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Making-of Video

Daniel Jonah Goldhagen explores the emotional journey and creative process of making the Worse Than War documentary film. Discussing the differences between writing a book and shooting a film, the impact of traveling with his family to his fathers pre-Holocaust home town, and the internal conflict that come from interviewing and shaking hands with mass muderers, Goldhagen provides unique insights into his approach to the difficult subject of genocide.

Daniel Jonah Goldhagen: I had been working on Worse than War for about ten years before the film project began. When I write a book I can pretty much say whatever I want to and if I decide something needs twenty pages of elaboration, then I do it.

Even though I had thought at the beginning, well, I know what this film should say, it turned into something quite different and infinitely better than anything I would have produced had I been the filmmaker. Because I probably would have produced a nice two hour lecture of some kind with visuals, instead of a film that is visually arresting, and emotionally evocative.  And as powerful as the book is, in some ways, obviously, [the film is] more powerful.

When my father and I went to where he had lived during the Holocaust, Sarah, my wife, and Gideon, our son, came with us. Gideon at the time was seven years old and he was deeply interested—he’s very close to my gran-, to my parents; they live nearby—he was deeply interested in going to where grandpa was from. So they came on the trip with us.

It was something that made my father enormously happy — that one of his grandchildren could see where my father came from and where he suffered and where his family suffered. It made the trip—if one can say such a thing—twice as moving and memorable and meaningful for him.

There’s no doubt that my father who was a survivor of the Holocaust influenced my initial direction of working on the Holocaust, but it’s less because he was a survivor than he was a professor who studied this. And I grew up with this material in my home, always with the purpose not of telling a tale of woe—which it is—but of understanding and explaining. This was always my orientation from the time I can remember knowing or thinking or about it or discussing it.

But it changes you to see the places. The cliché, a picture’s worth a thousand words only begins to convey what being in a place and sitting across from the victims and seeing the locations where people were slaughtered, and being in a forensic lab with the remains of victims, or being at a mass grave, or standing across from a mastermind of genocide such as Ríos Montt, it, it changes you. It, it is more than worth a thousand words, it’s worth endless, endless volumes of words.

In Rwanda we gained access to one of the prison camps. it’s actually a work camp for prisoners who, for perpetrators who confessed to their crimes—or at least some crimes—to confess to having participated in the genocide. There are about a thousand people in this prison with no guards.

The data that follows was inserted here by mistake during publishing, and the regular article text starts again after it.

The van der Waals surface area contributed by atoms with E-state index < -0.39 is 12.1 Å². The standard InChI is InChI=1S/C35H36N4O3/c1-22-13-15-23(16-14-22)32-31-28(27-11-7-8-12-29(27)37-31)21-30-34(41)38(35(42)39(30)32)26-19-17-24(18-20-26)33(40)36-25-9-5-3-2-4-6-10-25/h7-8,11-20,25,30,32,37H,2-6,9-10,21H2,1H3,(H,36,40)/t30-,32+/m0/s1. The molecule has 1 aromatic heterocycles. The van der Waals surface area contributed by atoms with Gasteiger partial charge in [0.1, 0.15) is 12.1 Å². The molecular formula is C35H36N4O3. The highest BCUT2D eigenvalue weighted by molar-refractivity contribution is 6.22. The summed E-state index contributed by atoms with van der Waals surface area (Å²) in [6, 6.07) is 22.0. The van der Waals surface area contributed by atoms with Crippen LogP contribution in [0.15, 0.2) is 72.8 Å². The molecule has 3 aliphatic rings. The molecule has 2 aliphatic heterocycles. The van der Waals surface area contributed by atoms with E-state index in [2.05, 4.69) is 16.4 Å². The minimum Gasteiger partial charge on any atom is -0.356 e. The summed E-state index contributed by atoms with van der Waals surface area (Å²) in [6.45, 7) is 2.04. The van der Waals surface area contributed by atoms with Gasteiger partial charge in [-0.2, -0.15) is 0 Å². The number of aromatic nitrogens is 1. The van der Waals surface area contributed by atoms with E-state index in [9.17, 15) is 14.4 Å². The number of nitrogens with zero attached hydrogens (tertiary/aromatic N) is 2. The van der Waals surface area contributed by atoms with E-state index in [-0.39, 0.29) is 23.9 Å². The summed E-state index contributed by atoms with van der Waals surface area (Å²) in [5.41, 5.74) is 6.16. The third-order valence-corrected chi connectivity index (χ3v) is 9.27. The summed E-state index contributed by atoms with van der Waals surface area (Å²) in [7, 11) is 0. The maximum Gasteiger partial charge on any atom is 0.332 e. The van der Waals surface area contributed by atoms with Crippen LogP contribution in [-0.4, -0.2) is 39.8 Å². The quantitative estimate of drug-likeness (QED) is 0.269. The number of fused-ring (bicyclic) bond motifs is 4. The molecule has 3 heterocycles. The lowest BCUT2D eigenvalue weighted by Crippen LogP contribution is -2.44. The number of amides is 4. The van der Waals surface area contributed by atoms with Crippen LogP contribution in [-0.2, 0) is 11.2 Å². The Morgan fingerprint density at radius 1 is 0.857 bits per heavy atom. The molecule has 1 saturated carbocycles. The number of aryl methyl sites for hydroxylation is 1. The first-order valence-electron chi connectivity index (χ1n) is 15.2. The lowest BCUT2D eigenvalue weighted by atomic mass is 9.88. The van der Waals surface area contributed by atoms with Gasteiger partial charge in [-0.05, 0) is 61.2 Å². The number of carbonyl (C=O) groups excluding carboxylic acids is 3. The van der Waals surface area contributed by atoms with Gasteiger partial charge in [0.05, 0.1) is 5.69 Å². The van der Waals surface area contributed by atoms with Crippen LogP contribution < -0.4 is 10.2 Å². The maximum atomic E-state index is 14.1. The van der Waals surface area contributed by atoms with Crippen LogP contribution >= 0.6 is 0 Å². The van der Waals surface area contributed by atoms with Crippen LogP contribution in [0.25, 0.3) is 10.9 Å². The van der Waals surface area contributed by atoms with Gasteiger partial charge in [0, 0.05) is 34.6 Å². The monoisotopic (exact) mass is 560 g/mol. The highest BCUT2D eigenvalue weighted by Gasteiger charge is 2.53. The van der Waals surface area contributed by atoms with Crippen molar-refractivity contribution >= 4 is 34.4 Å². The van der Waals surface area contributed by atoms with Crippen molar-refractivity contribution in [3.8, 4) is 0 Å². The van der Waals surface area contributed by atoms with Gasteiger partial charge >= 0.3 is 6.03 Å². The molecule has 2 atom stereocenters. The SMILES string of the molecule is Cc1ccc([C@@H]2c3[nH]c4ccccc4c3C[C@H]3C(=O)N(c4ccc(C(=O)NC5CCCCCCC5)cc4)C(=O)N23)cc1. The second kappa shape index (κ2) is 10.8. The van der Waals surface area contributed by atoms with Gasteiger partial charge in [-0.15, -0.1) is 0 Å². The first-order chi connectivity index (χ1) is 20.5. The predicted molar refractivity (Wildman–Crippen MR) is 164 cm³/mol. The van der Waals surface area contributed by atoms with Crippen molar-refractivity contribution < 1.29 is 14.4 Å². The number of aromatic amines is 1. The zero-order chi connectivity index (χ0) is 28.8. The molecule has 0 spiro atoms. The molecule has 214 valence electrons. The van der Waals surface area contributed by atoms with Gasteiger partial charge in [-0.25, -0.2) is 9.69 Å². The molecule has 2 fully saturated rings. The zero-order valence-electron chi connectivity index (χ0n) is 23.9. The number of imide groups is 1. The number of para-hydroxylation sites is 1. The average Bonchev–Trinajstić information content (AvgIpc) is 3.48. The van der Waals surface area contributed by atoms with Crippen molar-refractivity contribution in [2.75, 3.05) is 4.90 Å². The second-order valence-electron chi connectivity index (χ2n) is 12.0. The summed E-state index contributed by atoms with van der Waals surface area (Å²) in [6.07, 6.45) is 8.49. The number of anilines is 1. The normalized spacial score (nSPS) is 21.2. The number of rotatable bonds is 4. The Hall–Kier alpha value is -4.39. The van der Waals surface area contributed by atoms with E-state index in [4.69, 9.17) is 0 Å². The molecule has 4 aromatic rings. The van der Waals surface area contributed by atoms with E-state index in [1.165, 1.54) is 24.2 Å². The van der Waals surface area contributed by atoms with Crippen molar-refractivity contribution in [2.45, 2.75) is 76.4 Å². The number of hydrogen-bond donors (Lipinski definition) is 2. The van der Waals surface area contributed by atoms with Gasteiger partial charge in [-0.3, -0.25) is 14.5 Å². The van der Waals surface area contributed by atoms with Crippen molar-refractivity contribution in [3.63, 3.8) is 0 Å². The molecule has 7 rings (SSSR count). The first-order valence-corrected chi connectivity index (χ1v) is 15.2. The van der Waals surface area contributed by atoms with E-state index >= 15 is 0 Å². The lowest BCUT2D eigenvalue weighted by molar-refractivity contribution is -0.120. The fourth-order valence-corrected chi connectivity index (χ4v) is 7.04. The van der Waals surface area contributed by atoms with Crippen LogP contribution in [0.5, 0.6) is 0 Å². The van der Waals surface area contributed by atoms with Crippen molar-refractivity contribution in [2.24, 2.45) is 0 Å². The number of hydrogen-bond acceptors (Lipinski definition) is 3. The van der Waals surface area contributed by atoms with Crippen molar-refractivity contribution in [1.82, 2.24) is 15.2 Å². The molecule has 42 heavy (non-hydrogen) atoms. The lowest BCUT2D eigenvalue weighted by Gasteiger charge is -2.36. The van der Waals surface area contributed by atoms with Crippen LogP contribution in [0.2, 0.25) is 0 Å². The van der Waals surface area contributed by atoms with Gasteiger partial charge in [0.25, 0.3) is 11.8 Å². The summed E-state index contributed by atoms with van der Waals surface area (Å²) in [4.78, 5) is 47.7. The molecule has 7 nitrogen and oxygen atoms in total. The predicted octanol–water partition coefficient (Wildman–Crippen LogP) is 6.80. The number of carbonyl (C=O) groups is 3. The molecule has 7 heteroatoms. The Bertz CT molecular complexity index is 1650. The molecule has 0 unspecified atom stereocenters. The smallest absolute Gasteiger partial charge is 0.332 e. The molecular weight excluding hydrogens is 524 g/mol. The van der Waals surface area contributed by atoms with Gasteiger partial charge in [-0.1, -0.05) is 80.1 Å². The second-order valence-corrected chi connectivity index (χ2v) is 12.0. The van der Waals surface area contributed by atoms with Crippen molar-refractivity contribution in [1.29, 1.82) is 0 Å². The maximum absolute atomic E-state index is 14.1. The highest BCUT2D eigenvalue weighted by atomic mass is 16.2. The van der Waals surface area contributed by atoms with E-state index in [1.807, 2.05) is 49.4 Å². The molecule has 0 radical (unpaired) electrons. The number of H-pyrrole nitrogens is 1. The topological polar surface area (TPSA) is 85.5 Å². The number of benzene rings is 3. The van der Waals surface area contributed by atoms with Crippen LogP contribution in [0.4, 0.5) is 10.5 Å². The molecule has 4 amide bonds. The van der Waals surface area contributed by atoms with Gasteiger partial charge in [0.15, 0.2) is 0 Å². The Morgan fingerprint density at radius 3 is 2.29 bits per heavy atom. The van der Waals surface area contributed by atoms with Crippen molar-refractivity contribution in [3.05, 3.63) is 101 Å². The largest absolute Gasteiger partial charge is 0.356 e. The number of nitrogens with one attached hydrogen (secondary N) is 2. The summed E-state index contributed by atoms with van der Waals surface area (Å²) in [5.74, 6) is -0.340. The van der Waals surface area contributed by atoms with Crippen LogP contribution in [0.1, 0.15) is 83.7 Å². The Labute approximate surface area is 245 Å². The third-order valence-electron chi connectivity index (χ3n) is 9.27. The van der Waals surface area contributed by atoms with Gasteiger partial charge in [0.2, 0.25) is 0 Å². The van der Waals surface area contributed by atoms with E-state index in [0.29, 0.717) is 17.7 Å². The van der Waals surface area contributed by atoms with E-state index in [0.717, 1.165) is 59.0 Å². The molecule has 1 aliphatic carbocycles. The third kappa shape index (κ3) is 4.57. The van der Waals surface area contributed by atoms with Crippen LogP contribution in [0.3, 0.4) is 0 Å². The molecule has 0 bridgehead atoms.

So, we interviewed the perpetrators in the field. The warden just brought people to us. We had no idea who we’d be talking to and also we walked among them. And it was enormously thought inspiring—not thoughts that you want to have—to walk among these men, mainly men—a few women—tilling the ground with hoes and picks and machetes, clearing it, and you’re walking among them within, within feet, of rows of them wielding these implements and you can’t but think, “These are the implements they used to slaughter their victims during the genocide by the individually, by the tens, by the hundreds, by the thousands ultimately.”

Shaking the hand of a killer, before I even know anything else about him except for what his name is, is a strange thing. It’s an act of politeness. It’s a degree of physical conduct. It’s a time of human sharing.

And yet the same hand, I shake the hand, I think the same hand actually was wielding a machete and striking and killing and hacking to death other people. And you can’t flinch! And you can’t say, I don’t want to do it. And you have to do it because it’s a part of what you need to do when you interview somebody. And that’s just the beginning of sitting across from someone who then begins to tell you of the horrible things, the horrifying things that he did, the ways that he did it.

And so, there I am, a whole jumble of emotions and thoughts and different orientations at the same time—the interviewer, the scholar thinking about what he says, the analyst, the human being sitting across from a mass murderer, feeling a degree of sympathy or even of liking for someone—cause some seem likeable—and also always keeping in mind that these are mass murderers.

To be able in making this film to go to any number of countries and to talk to the victims, to talk to the perpetrators, just to see the places I’d read about was, was transformative.

And I think back on the people quite often I talked to. They resonate with me. Their faces I see. In the film my father and some others talked about seeing faces, they’re haunted by them or they remember them, the faces of people who died.  Well, the faces of the people I spoke with and their words are with me in the way that the testimony in documents, in-court testimony, and so on never are with me. I hear them. I see them. I think about them. I absorbed and internalized things into my being that were never there and that will never leave me.

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